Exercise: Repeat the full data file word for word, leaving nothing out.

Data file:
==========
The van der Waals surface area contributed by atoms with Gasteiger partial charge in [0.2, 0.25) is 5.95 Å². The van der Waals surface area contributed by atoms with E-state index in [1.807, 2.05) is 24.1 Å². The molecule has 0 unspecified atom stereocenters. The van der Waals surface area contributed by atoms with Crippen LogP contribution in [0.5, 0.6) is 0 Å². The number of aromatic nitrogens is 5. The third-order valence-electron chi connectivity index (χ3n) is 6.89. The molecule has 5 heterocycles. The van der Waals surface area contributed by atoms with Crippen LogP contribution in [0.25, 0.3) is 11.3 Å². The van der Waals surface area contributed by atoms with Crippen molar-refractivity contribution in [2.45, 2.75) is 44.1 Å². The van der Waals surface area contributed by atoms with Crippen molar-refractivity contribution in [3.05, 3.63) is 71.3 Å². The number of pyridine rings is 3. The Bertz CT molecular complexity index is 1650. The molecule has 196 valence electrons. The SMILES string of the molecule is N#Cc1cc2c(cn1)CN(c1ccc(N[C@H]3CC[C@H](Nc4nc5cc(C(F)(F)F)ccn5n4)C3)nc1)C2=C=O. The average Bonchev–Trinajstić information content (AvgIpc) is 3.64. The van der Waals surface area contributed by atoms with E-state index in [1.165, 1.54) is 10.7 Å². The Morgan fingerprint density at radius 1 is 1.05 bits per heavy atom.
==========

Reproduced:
The van der Waals surface area contributed by atoms with Gasteiger partial charge in [0.2, 0.25) is 5.95 Å². The van der Waals surface area contributed by atoms with E-state index in [1.807, 2.05) is 24.1 Å². The molecule has 0 unspecified atom stereocenters. The van der Waals surface area contributed by atoms with Crippen LogP contribution in [0.5, 0.6) is 0 Å². The number of aromatic nitrogens is 5. The third-order valence-electron chi connectivity index (χ3n) is 6.89. The molecule has 5 heterocycles. The van der Waals surface area contributed by atoms with Crippen LogP contribution in [0.25, 0.3) is 11.3 Å². The van der Waals surface area contributed by atoms with Crippen molar-refractivity contribution in [2.45, 2.75) is 44.1 Å². The van der Waals surface area contributed by atoms with Crippen molar-refractivity contribution in [3.05, 3.63) is 71.3 Å². The number of pyridine rings is 3. The Bertz CT molecular complexity index is 1650. The molecule has 196 valence electrons. The SMILES string of the molecule is N#Cc1cc2c(cn1)CN(c1ccc(N[C@H]3CC[C@H](Nc4nc5cc(C(F)(F)F)ccn5n4)C3)nc1)C2=C=O. The average Bonchev–Trinajstić information content (AvgIpc) is 3.64. The van der Waals surface area contributed by atoms with E-state index in [1.165, 1.54) is 10.7 Å². The Morgan fingerprint density at radius 1 is 1.05 bits per heavy atom.